Nov. 29, 2011 at 7:48 AM ET
Each year, lots of people promise that this will be the year they cut back on holiday spending, focus on the true meaning of the holidays and end the season without that other holiday tradition: credit card debt.
Some people actually do trade shopping and splurging for caroling and cookie making. But, based on retail sales figures, it appears that most years, most people don’t.
This year is starting off no different: Although many people said they are worried about being able to afford holiday items, Black Friday weekend saw record crowds and higher spending levels than last year.
Lately, some companies and organizations have been trying to make the most of those more altruistic intentions.
On Black Friday, jacket maker Patagonia ran ads urging people NOT to buy its clothes if they didn’t need them.
In a post on the company’s blog, the high-end outdoor clothing maker explained, “It would be hypocritical for us to work for environmental change without encouraging customers to think before they buy.”
It’s an interesting marketing tactic that plays into the company’s longstanding environmental activism, which includes its Common Threads pledge to cut down on waste.
A nonprofit called The Center for the New American Dream also is asking people to take a pledge, this one promising to do things like “give the gift of time” and “consider less gimmicky, less commercial gifts.”
The organization also has a template e-mail where you can invite people to sponsor your pledge by making a donation to the Center for the New American Dream. The group describes itself as helping “Americans consume responsibly to protect the environment, enhance quality of life and promote social justice.”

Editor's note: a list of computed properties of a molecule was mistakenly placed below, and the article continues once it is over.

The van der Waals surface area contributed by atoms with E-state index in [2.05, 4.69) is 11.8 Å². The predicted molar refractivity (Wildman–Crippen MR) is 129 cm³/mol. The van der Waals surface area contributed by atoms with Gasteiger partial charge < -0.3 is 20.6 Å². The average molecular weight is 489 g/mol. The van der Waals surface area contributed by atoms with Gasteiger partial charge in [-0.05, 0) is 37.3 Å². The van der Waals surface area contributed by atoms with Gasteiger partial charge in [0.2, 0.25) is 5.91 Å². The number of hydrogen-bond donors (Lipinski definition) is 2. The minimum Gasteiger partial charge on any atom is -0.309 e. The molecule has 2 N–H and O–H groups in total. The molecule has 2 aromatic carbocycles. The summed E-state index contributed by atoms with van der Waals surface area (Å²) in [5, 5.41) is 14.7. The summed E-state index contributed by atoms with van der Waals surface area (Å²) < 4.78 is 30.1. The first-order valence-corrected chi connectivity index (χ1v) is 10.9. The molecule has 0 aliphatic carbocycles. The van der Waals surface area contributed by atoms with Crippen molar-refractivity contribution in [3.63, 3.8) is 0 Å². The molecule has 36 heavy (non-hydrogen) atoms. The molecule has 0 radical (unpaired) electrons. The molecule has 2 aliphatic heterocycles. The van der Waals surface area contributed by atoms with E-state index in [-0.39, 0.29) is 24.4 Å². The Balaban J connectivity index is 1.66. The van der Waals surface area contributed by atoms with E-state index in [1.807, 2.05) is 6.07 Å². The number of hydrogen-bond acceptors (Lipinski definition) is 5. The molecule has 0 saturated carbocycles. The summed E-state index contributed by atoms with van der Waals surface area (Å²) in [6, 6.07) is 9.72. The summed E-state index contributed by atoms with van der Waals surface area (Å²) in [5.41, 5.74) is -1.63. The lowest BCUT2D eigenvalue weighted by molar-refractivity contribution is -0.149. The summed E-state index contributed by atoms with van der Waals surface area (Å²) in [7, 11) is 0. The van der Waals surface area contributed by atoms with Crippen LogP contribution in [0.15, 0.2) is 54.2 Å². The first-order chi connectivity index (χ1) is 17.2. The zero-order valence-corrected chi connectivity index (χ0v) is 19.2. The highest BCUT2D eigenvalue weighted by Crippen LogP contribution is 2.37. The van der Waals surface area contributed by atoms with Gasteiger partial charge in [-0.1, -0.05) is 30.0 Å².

Kathy Hedge, the group’s deputy director, said about 800 people have signed the pledge so far. Although the organization has in the past offered tips for simplifying the holidays, this is the first year they are offering the pledge. They’re hoping it will make people more likely to keep their commitment to cutting back.
“I think any time you actually make a pledge you’re a little more likely to carry through,” Hedge said.
In 2008, at the height of the recession, we profiled four families who had decided to cut back on their holiday spending.
When we checked back in on them in January, they had mostly kept to their more limited budgets, and they felt good about it. That turned out to be one of the few years when holiday spending actually fell, by 4.4 percent.
Readers, what about you?
Related: Anti-Black Friday actions urged
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